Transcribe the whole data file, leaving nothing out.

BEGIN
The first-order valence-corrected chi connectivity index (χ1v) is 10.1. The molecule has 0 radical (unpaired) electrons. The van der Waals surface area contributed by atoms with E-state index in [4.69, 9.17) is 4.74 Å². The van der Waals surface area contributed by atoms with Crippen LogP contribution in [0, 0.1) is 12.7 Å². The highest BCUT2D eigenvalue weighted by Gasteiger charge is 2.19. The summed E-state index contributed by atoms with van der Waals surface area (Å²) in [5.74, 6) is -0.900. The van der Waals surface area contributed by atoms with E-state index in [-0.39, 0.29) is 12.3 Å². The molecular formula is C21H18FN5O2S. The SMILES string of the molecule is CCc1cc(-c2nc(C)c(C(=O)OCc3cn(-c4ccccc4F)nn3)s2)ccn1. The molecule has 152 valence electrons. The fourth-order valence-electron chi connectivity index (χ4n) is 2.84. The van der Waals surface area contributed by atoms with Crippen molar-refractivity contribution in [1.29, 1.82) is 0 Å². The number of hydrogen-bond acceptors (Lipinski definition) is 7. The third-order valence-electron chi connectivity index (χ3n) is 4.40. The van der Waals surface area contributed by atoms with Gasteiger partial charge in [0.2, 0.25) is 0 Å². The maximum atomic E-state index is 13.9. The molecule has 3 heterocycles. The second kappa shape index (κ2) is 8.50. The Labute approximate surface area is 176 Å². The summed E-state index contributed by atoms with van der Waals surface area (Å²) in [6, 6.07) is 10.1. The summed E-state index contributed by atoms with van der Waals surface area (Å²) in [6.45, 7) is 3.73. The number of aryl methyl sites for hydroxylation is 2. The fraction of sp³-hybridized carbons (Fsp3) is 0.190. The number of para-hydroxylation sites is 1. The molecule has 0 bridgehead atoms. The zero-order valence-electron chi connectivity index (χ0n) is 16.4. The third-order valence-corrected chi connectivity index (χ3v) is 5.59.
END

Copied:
The first-order valence-corrected chi connectivity index (χ1v) is 10.1. The molecule has 0 radical (unpaired) electrons. The van der Waals surface area contributed by atoms with E-state index in [4.69, 9.17) is 4.74 Å². The van der Waals surface area contributed by atoms with Crippen LogP contribution in [0, 0.1) is 12.7 Å². The highest BCUT2D eigenvalue weighted by Gasteiger charge is 2.19. The summed E-state index contributed by atoms with van der Waals surface area (Å²) in [5.74, 6) is -0.900. The van der Waals surface area contributed by atoms with E-state index in [-0.39, 0.29) is 12.3 Å². The molecular formula is C21H18FN5O2S. The SMILES string of the molecule is CCc1cc(-c2nc(C)c(C(=O)OCc3cn(-c4ccccc4F)nn3)s2)ccn1. The molecule has 152 valence electrons. The fourth-order valence-electron chi connectivity index (χ4n) is 2.84. The van der Waals surface area contributed by atoms with Crippen molar-refractivity contribution in [1.29, 1.82) is 0 Å². The number of hydrogen-bond acceptors (Lipinski definition) is 7. The third-order valence-electron chi connectivity index (χ3n) is 4.40. The van der Waals surface area contributed by atoms with Gasteiger partial charge in [0.2, 0.25) is 0 Å². The maximum atomic E-state index is 13.9. The molecule has 3 heterocycles. The second kappa shape index (κ2) is 8.50. The Labute approximate surface area is 176 Å². The summed E-state index contributed by atoms with van der Waals surface area (Å²) in [6, 6.07) is 10.1. The summed E-state index contributed by atoms with van der Waals surface area (Å²) in [6.45, 7) is 3.73. The number of aryl methyl sites for hydroxylation is 2. The fraction of sp³-hybridized carbons (Fsp3) is 0.190. The number of para-hydroxylation sites is 1. The molecule has 0 bridgehead atoms. The zero-order valence-electron chi connectivity index (χ0n) is 16.4. The third-order valence-corrected chi connectivity index (χ3v) is 5.59.